Why the Ferus Gallery artists loved Barney's Beanery
What do the Ferus Gallery artists and Rita Hayworth have in common? They both hung out at Barney's Beanery in the late 1950s and early 1960s. The "Gilda" star already was hugely famous at the time, and the artists -- including Billy Al Bengston, Ed Kienholz, Robert Irwin and Larry Bell -- were on their way but still in need of the credit that the restaurant's owner extended to them for their meals.
So frequently did the community of artists visit Barney's (it was around the corner from Ferus on Santa Monica Boulevard) that Kienholz created a sculpture called "The Beanery," and installed it outside of Barney's Beanery for three days.
In her book, "The Ferus Gallery: A Place to Begin," Kristine McKenna gathers remembrances of Barney's from Ken Price, Craig Kauffman, Dennis Hopper and Irving Blum.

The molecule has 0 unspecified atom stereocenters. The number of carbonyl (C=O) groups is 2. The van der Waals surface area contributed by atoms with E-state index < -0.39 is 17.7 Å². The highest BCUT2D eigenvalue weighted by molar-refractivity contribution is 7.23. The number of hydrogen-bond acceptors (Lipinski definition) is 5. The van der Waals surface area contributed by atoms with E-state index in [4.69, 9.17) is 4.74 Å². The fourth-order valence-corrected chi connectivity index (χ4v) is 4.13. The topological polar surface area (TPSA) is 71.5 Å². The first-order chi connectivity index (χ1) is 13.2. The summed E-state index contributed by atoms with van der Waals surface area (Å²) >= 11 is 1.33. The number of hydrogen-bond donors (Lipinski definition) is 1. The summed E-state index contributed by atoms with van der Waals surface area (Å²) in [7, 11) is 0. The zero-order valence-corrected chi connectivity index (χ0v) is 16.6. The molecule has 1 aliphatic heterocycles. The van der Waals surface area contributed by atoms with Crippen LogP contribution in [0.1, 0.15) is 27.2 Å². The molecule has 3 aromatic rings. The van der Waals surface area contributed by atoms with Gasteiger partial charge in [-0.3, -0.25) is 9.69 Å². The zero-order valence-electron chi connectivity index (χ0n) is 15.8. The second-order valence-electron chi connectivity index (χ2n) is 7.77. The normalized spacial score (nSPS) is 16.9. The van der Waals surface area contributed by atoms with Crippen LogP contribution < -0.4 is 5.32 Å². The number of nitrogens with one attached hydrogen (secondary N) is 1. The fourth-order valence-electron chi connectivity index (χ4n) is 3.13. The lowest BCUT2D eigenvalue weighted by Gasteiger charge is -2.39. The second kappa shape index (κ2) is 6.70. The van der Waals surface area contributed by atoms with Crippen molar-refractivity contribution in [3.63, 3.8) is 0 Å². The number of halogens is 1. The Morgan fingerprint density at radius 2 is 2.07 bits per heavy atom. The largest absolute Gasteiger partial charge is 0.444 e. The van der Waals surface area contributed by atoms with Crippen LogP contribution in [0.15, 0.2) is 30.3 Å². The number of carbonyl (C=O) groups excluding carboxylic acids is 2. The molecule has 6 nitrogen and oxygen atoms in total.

"Every night we went to Barney's -- for a long time the place was like Ed Kienholz' living room. There wasn't much there in the way of girls, but everyone was friends and Barney would cash checks for us," Kauffman says in the book.
To read more about the Ferus artists and Barney's, including some fun anecdotes from Billy Al Bengston, click here for the story in Thursday's Food section.
-- Jessica Gelt
Photo: "The Beanery," by Ed Kienholz. Credit: Barney's Beanery